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Back In The Mud: CLB 3, CHI 0 - MLS #29 recap

Shambolic defending, insipid attacking play, Soumare red card all factors in humbling and costly road loss

When a team loads up on 30ish midfielders in the offseason, they expect to win that year, right? There's still five games left!
When a team loads up on 30ish midfielders in the offseason, they expect to win that year, right? There's still five games left!
Greg Bartram-USA TODAY Sports

Ain't nothing ever easy.

Chicago Soccer Club dug themselves a grave this season, dug it deep and square - two wins in the first 10, seven points of the first 30. To their credit, they refused to lay down in that grave and die. Despite a harrowing run of form for their best returning player (Chris Rolfe) and Sherjill MacDonald's dissolution into a recursive loop of selfies and fast food, the Fire built a muddy stairwell game by game and trudged out of that grave. Last week, Chicago finally stood above the lip of the hole - stood up and took a look around: Houston's only two points out there, right? The two points we gave up by falling asleep in injury time? Damn, it's almost like we're in fourth.

Saturday night in Columbus, the Fire couldn't lurch away from the pit. Arms windmilling, Columbus gave them a short, sharp push, sending them tumbling back down into the moist, cold September soil. Chicago lost, 3-0, and it could've been worse.

At some level, what one needs to know coming out of this game is the following: There are five teams in the hunt for the final two playoff positions in the Eastern Conference - Chicago, Houston, New England, Columbus and Philadelphia. By crumbling utterly on the road to the Crew, the Fire lost ground to every one of them except Philadelphia; they now stand sixth in the conference, a point behind the Revolution and (ominously) four behind the Dynamo, with only five yet to play.

But the manner of the defeat is almost more painful than the cascade of outcomes branching from it. The Fire have adopted a lovingly patronizing tone with the Crew; this is like waking up from a mugging and finding out your baby cousin did it. And that the crucial, game-killing moment fell to Bakary Soumare - the same Soumare who nearly melted Twitter a fortnight ago by swearing at a coworker - feels a bit too on-the-nose; who's writing this stuff?

Because how else to respond? The defense was poor throughout. If it wasn't Soumare, it could've been Gonzalo Segares, who had a shocker almost from the kickoff. The first goal, in the 15th minute, came when Segares was caught - as he was several times on the evening - both quite high and extremely narrow, tucked into area in front of Soumare. Jairo Arrieta won a wild stab at a 50-50 ball in the area, jabbing it to the left side of the Fire penalty area, where Segares wasn't. Dominic Oduro, late of Chicago, motored into the space left him - which amounted to roughly half the penalty area - and lashed his 11th goal of the season to the back post. 1-0, Columbus, and the Fire, still muddy from climbing, teetered on the grave-mouth.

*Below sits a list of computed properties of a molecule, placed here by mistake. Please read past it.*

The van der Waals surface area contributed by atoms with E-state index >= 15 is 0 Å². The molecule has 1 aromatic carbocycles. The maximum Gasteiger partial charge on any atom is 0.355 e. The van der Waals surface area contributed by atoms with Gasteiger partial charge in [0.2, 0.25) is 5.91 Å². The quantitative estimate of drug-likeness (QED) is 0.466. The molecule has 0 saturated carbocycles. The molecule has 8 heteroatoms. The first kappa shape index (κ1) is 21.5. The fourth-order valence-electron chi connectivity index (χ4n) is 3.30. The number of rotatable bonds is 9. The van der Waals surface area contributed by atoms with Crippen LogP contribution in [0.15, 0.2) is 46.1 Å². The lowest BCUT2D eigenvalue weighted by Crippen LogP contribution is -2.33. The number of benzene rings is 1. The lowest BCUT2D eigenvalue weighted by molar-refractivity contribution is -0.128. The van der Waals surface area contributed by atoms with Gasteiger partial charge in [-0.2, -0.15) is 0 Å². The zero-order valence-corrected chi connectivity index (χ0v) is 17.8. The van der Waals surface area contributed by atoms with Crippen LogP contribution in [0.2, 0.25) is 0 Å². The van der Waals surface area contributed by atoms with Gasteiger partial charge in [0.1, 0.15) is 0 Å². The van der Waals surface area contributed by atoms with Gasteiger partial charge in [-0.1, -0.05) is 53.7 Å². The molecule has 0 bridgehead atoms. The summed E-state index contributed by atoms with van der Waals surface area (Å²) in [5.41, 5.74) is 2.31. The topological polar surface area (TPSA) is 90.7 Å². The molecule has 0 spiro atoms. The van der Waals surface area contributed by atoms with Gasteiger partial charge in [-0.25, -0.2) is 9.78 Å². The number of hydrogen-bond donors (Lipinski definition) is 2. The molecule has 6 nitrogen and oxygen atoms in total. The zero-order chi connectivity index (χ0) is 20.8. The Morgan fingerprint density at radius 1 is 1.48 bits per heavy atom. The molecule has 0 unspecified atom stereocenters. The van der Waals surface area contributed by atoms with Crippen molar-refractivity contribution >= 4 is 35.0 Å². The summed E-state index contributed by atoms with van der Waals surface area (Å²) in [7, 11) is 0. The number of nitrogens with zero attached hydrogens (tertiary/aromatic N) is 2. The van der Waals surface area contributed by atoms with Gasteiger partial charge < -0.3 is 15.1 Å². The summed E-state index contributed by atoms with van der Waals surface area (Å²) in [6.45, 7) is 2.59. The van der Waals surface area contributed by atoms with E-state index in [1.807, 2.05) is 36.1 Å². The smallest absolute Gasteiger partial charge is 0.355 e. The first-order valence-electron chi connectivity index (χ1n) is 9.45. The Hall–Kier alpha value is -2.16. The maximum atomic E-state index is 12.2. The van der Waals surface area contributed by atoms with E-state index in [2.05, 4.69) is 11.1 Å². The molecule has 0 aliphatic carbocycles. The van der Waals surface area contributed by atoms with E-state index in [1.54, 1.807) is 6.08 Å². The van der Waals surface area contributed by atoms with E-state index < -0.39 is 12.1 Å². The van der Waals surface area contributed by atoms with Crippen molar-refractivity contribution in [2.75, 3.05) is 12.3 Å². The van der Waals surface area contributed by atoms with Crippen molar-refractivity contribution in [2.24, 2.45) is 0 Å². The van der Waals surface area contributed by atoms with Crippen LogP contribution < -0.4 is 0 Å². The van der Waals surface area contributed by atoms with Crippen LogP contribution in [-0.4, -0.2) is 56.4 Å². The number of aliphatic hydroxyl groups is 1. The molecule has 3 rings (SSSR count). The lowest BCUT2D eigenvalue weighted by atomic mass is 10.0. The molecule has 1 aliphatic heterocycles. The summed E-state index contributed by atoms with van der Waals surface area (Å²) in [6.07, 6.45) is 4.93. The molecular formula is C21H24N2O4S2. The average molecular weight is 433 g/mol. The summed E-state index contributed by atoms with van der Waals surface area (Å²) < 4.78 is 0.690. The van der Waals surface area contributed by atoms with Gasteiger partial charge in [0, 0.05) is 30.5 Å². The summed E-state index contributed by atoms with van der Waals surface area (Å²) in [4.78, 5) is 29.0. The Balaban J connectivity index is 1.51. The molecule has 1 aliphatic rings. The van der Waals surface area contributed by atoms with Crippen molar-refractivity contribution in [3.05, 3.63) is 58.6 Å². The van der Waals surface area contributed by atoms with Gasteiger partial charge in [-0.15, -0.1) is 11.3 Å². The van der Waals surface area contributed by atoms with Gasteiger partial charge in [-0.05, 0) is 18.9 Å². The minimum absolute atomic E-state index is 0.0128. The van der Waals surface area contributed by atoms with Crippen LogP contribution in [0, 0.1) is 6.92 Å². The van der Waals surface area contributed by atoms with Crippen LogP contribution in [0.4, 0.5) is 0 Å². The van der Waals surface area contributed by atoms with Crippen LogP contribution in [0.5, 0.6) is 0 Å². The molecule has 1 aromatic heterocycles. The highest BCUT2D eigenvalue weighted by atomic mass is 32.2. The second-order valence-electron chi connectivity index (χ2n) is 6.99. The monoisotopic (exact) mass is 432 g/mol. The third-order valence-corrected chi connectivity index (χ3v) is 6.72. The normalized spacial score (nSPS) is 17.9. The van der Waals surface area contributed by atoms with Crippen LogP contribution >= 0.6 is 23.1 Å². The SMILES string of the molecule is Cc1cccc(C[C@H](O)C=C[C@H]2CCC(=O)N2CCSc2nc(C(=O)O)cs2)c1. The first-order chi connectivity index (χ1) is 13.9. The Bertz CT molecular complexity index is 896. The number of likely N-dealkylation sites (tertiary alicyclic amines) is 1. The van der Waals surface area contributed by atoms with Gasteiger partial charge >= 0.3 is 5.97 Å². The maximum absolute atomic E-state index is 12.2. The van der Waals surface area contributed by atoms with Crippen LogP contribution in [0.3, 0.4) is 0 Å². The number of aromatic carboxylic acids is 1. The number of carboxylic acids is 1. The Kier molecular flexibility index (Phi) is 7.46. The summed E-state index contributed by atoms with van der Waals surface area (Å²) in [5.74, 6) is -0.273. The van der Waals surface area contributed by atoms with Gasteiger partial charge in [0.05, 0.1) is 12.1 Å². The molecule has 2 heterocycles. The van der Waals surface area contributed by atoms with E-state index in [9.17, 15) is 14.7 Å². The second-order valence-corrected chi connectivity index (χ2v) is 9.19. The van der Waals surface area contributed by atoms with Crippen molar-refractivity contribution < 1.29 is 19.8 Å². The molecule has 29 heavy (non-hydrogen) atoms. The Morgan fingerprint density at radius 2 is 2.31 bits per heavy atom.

Then came Soumare's red. Every tragedy includes a healthy dose of ill luck, and the cantankerous centerback can certainly make a case that he was put into a difficult position when Austin Berry whiffed on a header at midfield in the 30th minute. It was Arrieta again creating difficulty, sprinting hard away from Berry in midfield and beating Soumare to a single touch 25 yards from goal. The Malian seemed bereft of tricks in this extremity, gaming legging it until beaten, gamely scything down the Columbus forward outside the area, then gamely slumping off to the locker room with a red card.

We could spin some moments of promise into a hopeful reading, imagining a universe just one branch away that leads, in our imagination, just a couple of more branches away, to a universe three or four branches that-a-way; in that universe, the Fire win this game and are still in charge of their fate. In this one, it was all Columbus.

Sean Johnson was unfortunate on the second goal. The goal itself was pedestrian - the sublime Frederico Higuain sent him the wrong way, then rolled it in the corner - but Johnson was unfortunate to be in that position. It appeared that the third-year netminder had avoided Arrieta - yes, again, Arrieta - but Juan Guzman felt otherwise, pointing to the spot.

Need we carry on? Must we watch the muddy climber's fall back into the pit in hi-def, on slow-mo? Can we turn our faces away?

In other results, New England rallied to edge DC, 2-1, while Houston humiliated Chivas USA, 5-1. Both results were terrible for the Fire.

Chicago (11-6-12) host  Montreal next Saturday at Toyota Park. Columbus (11-5-14) is away to Dallas the following day.